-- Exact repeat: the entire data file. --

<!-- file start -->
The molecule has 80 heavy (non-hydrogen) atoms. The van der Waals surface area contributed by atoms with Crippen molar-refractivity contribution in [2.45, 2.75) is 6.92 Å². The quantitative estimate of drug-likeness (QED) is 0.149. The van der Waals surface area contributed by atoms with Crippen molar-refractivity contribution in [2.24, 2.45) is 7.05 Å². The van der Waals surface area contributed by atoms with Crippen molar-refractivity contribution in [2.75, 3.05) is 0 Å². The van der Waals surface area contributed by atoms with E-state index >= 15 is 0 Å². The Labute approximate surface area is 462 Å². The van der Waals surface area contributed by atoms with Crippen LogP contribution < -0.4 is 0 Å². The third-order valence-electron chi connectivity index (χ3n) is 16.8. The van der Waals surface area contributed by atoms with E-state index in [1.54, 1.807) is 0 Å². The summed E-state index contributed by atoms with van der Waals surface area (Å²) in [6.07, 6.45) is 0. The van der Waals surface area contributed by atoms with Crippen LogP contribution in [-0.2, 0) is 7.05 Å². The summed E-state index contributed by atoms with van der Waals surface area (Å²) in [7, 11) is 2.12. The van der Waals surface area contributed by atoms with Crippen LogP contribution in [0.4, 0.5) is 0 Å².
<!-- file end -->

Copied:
The molecule has 80 heavy (non-hydrogen) atoms. The van der Waals surface area contributed by atoms with Crippen molar-refractivity contribution in [2.45, 2.75) is 6.92 Å². The quantitative estimate of drug-likeness (QED) is 0.149. The van der Waals surface area contributed by atoms with Crippen molar-refractivity contribution in [2.24, 2.45) is 7.05 Å². The van der Waals surface area contributed by atoms with Crippen molar-refractivity contribution in [2.75, 3.05) is 0 Å². The van der Waals surface area contributed by atoms with E-state index >= 15 is 0 Å². The Labute approximate surface area is 462 Å². The van der Waals surface area contributed by atoms with Crippen LogP contribution < -0.4 is 0 Å². The third-order valence-electron chi connectivity index (χ3n) is 16.8. The van der Waals surface area contributed by atoms with E-state index in [1.54, 1.807) is 0 Å². The summed E-state index contributed by atoms with van der Waals surface area (Å²) in [6.07, 6.45) is 0. The van der Waals surface area contributed by atoms with Crippen LogP contribution in [-0.2, 0) is 7.05 Å². The summed E-state index contributed by atoms with van der Waals surface area (Å²) in [7, 11) is 2.12. The van der Waals surface area contributed by atoms with Crippen LogP contribution in [0.4, 0.5) is 0 Å².